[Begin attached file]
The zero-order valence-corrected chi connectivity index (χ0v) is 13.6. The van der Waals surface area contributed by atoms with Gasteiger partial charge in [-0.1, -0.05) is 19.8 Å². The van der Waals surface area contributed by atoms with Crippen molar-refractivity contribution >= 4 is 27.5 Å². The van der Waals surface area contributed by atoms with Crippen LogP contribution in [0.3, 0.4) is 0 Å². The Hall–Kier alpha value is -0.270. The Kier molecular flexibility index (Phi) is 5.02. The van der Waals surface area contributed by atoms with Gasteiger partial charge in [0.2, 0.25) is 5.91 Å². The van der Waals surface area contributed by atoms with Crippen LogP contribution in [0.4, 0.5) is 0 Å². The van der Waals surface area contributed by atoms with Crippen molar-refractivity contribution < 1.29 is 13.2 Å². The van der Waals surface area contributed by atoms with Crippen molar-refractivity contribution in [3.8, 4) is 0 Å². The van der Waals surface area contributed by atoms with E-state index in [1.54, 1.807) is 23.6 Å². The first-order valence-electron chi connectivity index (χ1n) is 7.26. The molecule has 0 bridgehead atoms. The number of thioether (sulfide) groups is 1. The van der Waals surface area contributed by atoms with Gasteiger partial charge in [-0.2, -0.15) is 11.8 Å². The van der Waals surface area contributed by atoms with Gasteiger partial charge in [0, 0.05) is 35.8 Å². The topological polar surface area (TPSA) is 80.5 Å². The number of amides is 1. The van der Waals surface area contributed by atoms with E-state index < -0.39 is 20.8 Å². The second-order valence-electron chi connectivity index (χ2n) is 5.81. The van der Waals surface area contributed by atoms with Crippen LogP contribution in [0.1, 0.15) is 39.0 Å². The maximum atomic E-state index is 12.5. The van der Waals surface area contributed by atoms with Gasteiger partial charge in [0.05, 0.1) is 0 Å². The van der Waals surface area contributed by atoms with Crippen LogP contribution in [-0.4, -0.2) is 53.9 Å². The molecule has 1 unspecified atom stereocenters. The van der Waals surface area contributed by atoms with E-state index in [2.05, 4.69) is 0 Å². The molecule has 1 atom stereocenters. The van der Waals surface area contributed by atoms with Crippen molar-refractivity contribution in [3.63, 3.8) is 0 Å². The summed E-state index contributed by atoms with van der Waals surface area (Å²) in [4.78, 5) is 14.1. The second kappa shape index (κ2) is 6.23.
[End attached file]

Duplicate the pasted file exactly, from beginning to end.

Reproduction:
The zero-order valence-corrected chi connectivity index (χ0v) is 13.6. The van der Waals surface area contributed by atoms with Gasteiger partial charge in [-0.1, -0.05) is 19.8 Å². The van der Waals surface area contributed by atoms with Crippen molar-refractivity contribution >= 4 is 27.5 Å². The van der Waals surface area contributed by atoms with Crippen LogP contribution in [0.3, 0.4) is 0 Å². The Hall–Kier alpha value is -0.270. The Kier molecular flexibility index (Phi) is 5.02. The van der Waals surface area contributed by atoms with Gasteiger partial charge in [0.2, 0.25) is 5.91 Å². The van der Waals surface area contributed by atoms with Crippen LogP contribution in [0.4, 0.5) is 0 Å². The van der Waals surface area contributed by atoms with Crippen molar-refractivity contribution < 1.29 is 13.2 Å². The van der Waals surface area contributed by atoms with Crippen molar-refractivity contribution in [3.8, 4) is 0 Å². The van der Waals surface area contributed by atoms with E-state index in [1.54, 1.807) is 23.6 Å². The first-order valence-electron chi connectivity index (χ1n) is 7.26. The molecule has 0 bridgehead atoms. The number of thioether (sulfide) groups is 1. The van der Waals surface area contributed by atoms with Gasteiger partial charge in [-0.2, -0.15) is 11.8 Å². The van der Waals surface area contributed by atoms with Gasteiger partial charge in [0, 0.05) is 35.8 Å². The topological polar surface area (TPSA) is 80.5 Å². The number of amides is 1. The van der Waals surface area contributed by atoms with E-state index < -0.39 is 20.8 Å². The second-order valence-electron chi connectivity index (χ2n) is 5.81. The van der Waals surface area contributed by atoms with Crippen LogP contribution in [0.1, 0.15) is 39.0 Å². The maximum atomic E-state index is 12.5. The van der Waals surface area contributed by atoms with Gasteiger partial charge in [0.05, 0.1) is 0 Å². The van der Waals surface area contributed by atoms with Crippen LogP contribution in [-0.4, -0.2) is 53.9 Å². The molecule has 1 unspecified atom stereocenters. The van der Waals surface area contributed by atoms with E-state index in [2.05, 4.69) is 0 Å². The molecule has 1 atom stereocenters. The van der Waals surface area contributed by atoms with Crippen molar-refractivity contribution in [3.63, 3.8) is 0 Å². The summed E-state index contributed by atoms with van der Waals surface area (Å²) in [4.78, 5) is 14.1. The second kappa shape index (κ2) is 6.23.